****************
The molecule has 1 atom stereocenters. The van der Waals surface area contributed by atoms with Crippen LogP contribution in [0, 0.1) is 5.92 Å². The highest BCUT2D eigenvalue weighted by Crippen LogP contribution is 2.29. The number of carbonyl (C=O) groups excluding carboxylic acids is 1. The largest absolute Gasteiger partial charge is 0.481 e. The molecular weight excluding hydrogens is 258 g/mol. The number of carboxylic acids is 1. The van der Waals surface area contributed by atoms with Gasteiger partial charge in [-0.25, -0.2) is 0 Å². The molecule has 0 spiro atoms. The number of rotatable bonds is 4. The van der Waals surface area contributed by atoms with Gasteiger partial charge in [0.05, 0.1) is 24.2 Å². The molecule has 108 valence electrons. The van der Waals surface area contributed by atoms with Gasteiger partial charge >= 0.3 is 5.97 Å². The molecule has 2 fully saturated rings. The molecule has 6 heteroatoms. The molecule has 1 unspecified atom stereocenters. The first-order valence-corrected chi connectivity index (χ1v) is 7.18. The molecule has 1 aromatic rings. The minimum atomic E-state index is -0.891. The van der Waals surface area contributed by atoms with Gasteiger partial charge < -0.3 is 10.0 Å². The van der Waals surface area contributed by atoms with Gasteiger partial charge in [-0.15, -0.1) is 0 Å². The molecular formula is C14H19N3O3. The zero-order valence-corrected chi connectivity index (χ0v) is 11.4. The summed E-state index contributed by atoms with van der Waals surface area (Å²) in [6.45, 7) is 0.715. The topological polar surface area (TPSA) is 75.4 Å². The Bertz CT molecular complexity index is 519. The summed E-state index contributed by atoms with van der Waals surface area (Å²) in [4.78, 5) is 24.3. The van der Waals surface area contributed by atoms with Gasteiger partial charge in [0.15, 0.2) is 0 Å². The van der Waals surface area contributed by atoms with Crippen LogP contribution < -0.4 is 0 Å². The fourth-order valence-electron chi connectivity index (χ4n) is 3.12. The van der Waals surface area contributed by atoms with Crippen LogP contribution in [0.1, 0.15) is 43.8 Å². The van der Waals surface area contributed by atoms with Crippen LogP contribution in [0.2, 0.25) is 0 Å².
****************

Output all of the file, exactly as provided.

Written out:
The molecule has 1 atom stereocenters. The van der Waals surface area contributed by atoms with Crippen LogP contribution in [0, 0.1) is 5.92 Å². The highest BCUT2D eigenvalue weighted by Crippen LogP contribution is 2.29. The number of carbonyl (C=O) groups excluding carboxylic acids is 1. The largest absolute Gasteiger partial charge is 0.481 e. The molecular weight excluding hydrogens is 258 g/mol. The number of carboxylic acids is 1. The van der Waals surface area contributed by atoms with Gasteiger partial charge in [-0.25, -0.2) is 0 Å². The molecule has 0 spiro atoms. The number of rotatable bonds is 4. The van der Waals surface area contributed by atoms with Gasteiger partial charge in [0.05, 0.1) is 24.2 Å². The molecule has 108 valence electrons. The van der Waals surface area contributed by atoms with Gasteiger partial charge >= 0.3 is 5.97 Å². The molecule has 2 fully saturated rings. The molecule has 6 heteroatoms. The molecule has 1 unspecified atom stereocenters. The first-order valence-corrected chi connectivity index (χ1v) is 7.18. The molecule has 1 aromatic rings. The minimum atomic E-state index is -0.891. The van der Waals surface area contributed by atoms with Gasteiger partial charge < -0.3 is 10.0 Å². The van der Waals surface area contributed by atoms with Gasteiger partial charge in [-0.15, -0.1) is 0 Å². The molecular formula is C14H19N3O3. The zero-order valence-corrected chi connectivity index (χ0v) is 11.4. The summed E-state index contributed by atoms with van der Waals surface area (Å²) in [6.45, 7) is 0.715. The topological polar surface area (TPSA) is 75.4 Å². The Bertz CT molecular complexity index is 519. The summed E-state index contributed by atoms with van der Waals surface area (Å²) in [4.78, 5) is 24.3. The van der Waals surface area contributed by atoms with Gasteiger partial charge in [0.15, 0.2) is 0 Å². The van der Waals surface area contributed by atoms with Crippen LogP contribution < -0.4 is 0 Å². The fourth-order valence-electron chi connectivity index (χ4n) is 3.12. The van der Waals surface area contributed by atoms with Crippen LogP contribution in [0.1, 0.15) is 43.8 Å². The van der Waals surface area contributed by atoms with Crippen LogP contribution in [0.2, 0.25) is 0 Å².